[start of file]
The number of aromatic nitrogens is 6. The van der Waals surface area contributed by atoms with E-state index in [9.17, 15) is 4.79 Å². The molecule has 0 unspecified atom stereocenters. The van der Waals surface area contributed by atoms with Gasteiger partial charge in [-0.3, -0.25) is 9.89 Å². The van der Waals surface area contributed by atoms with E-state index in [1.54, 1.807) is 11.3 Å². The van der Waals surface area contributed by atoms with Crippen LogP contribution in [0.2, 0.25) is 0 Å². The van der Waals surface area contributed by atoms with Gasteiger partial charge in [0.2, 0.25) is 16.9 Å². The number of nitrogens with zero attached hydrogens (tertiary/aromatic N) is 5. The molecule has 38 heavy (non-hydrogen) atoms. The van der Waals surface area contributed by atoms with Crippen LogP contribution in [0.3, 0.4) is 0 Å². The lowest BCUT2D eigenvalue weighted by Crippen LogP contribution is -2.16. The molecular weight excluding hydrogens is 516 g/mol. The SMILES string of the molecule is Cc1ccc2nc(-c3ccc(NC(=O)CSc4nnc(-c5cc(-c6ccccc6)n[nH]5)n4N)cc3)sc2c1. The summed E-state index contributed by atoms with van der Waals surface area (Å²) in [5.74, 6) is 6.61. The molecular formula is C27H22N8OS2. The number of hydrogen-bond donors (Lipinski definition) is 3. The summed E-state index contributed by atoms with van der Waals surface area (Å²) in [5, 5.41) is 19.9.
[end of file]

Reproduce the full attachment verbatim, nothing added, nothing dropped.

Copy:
The number of aromatic nitrogens is 6. The van der Waals surface area contributed by atoms with E-state index in [9.17, 15) is 4.79 Å². The molecule has 0 unspecified atom stereocenters. The van der Waals surface area contributed by atoms with Gasteiger partial charge in [-0.3, -0.25) is 9.89 Å². The van der Waals surface area contributed by atoms with E-state index in [1.54, 1.807) is 11.3 Å². The van der Waals surface area contributed by atoms with Crippen LogP contribution in [0.2, 0.25) is 0 Å². The van der Waals surface area contributed by atoms with Gasteiger partial charge in [0.2, 0.25) is 16.9 Å². The number of nitrogens with zero attached hydrogens (tertiary/aromatic N) is 5. The molecule has 38 heavy (non-hydrogen) atoms. The van der Waals surface area contributed by atoms with Crippen LogP contribution in [0.3, 0.4) is 0 Å². The lowest BCUT2D eigenvalue weighted by Crippen LogP contribution is -2.16. The molecular weight excluding hydrogens is 516 g/mol. The SMILES string of the molecule is Cc1ccc2nc(-c3ccc(NC(=O)CSc4nnc(-c5cc(-c6ccccc6)n[nH]5)n4N)cc3)sc2c1. The summed E-state index contributed by atoms with van der Waals surface area (Å²) in [5.74, 6) is 6.61. The molecular formula is C27H22N8OS2. The number of hydrogen-bond donors (Lipinski definition) is 3. The summed E-state index contributed by atoms with van der Waals surface area (Å²) in [5, 5.41) is 19.9.